Not much makes me angrier than hearing that remote workers are not as productive or effective as those who go to the office every day.
I’ve been a part-time remote worker since 2000 when my then employer, in the midst of the dot com bubble, realized they could not continue buying expensive Silicon Valley office space to house their growing employee population and their ability to attract talent was hampered by commuting time in the congested Bay Area.
My company rolled out a carefully planned “flex worker” program and enticed early adopters with a company-paid cell phone, free wheeled briefcase, and reserveable “drop-in” offices located in prime location – along the windows. Curious about this new way of working, I was one of the first to sign up. Acceptance into the program was contingent upon completion of a short course in how to work – and most important how to collaborate – from home.
In the ensuing 12 years, and at two companies, I’ve worked remotely anywhere from 20-100% of the time. I’ve always been recognized as a top performer and, as I wrote a couple of years ago, I make a concerted effort to stay visible. Currently, I work 3,000 miles from company headquarters and from most of the people I interact with – both on my peer team and cross-functionally. Some days I work at my kitchen table and other days I drive for over an hour in heavy traffic to sit in a cubicle at the local office, but either way my location is transparent to my manager and colleagues. Several times a year I visit the corporate offices and sit among my team.
Working remotely, just as working in the office, has advantages and disadvantages. Putting the issues of work/life balance and flexibility aside, it’s my experience that a blend of remote and office work is ideal for “knowledge workers” like me and the folks at Yahoo!. For large technology companies like ours, it’s simply inevitable as our workforce is globally distributed. A sub-team that I’m a part of right now consists of me in California, a colleague in North Carolina, and another in New Zealand. There is no way we will be having hallway conversations!
When I’m working remotely, I have more control over my time. My colleagues and I use conference calls, online meeting tools, instant messaging, and email to collaborate. But I also have long periods of uninterrupted time to make progress on my projects. I’m not slowed down by the drop-in visitor who won’t leave or the cube neighbor who listens to his conference calls on speakerphone. No, I don’t have productive impromptu hallway conversations, but I also don’t get waylaid on a trip to refill my coffee mug.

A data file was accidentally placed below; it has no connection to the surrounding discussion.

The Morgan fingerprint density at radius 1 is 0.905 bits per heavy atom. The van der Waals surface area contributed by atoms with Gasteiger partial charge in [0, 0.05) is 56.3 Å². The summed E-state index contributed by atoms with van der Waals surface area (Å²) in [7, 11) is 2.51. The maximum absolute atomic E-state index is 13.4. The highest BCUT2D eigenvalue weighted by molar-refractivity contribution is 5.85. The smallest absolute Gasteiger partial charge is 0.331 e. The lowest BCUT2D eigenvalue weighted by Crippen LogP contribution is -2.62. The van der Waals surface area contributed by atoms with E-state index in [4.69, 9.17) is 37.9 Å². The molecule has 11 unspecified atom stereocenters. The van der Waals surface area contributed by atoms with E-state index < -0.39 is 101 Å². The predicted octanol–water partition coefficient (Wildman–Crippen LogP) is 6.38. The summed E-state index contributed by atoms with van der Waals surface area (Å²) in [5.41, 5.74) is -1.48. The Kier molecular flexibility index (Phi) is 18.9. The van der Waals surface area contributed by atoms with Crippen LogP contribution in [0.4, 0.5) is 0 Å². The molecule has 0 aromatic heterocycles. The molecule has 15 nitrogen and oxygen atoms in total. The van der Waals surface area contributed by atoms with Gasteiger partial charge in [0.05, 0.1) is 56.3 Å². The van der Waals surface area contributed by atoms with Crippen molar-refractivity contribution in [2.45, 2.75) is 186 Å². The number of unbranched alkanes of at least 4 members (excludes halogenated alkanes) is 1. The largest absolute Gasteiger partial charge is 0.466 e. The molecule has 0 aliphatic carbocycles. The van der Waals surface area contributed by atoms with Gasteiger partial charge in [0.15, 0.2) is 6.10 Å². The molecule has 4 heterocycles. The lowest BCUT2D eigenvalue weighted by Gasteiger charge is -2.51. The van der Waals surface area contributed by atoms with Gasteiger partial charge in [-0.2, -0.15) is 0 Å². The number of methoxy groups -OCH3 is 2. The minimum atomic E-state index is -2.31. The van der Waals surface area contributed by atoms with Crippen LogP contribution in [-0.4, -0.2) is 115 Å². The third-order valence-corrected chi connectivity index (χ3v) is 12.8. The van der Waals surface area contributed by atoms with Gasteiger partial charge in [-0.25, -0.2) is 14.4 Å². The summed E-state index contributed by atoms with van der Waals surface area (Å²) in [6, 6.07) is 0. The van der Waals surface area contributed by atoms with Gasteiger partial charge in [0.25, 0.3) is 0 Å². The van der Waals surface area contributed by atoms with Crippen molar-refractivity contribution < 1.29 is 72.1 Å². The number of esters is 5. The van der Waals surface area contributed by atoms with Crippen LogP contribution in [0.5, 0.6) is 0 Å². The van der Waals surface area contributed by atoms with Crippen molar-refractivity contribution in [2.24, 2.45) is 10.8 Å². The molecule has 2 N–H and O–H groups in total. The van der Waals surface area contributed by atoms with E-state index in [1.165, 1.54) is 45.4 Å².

Working in the office is productive in a different sort of way. It can be very energizing to sit among my colleagues, and when we eat lunch together it’s convenient to seek their advice on situations where I might not bother them otherwise. I acknowledge that having a face-to-face connection goes a long way toward building a relationship, and my presence confirms that I’m as committed to our team’s success as they are. But at the same time the day quickly slips away with lots of personal interaction and little time for quiet work.
Apparently a significant number of Yahoo! employees who work remotely are unproductive, maybe even hiding. By requiring every employee to work in an office, Yahoo! intends to enforce accountability. Perhaps even lazy remote workers will quit rather than report at the office. Honestly, I consider this a management fail on all accounts.
Putting aside the fact that Marissa Mayer is a woman and a mom, or that I’m a woman and a mom, it appears that not only did she make a confounding business decision but she didn’t market it well to already demoralized employees.
Is this, as some speculate, a way to reduce headcount without doing a layoff? I think we all know that employees who leave of their own accord are usually the A players, the ones who are being actively recruited and will quickly find new employment. The very unproductive, those who are hiding, will suck it up and continue to do mediocre work, all while poisoning the environment with their unhappiness. I’ve worked in this environment before. They need to be actively managed out.
Just three things are required to allow remote workers to be successful:
- The right technology/tools
- Commitment to the company’s success
I would expect that as a technology company, Yahoo!’s employees have leading edge collaboration tools. I think the crux of Yahoo!’s problems start at the top. Has the leadership created a compelling vision and strategy and communicated this effectively so that the employees believe they can contribute to success? Are middle managers managing effectively and holding their teams, in corporate offices and remote, accountable?
I truly want to see Yahoo! succeed. I want to see a young, high profile female CEO turn around an ailing company, and I dearly hope Yahoo!’s 11,000 employees will stay employed. Marissa Mayer made a big, bold move last week in the face of great criticism and I applaud that. I just think it was the wrong move.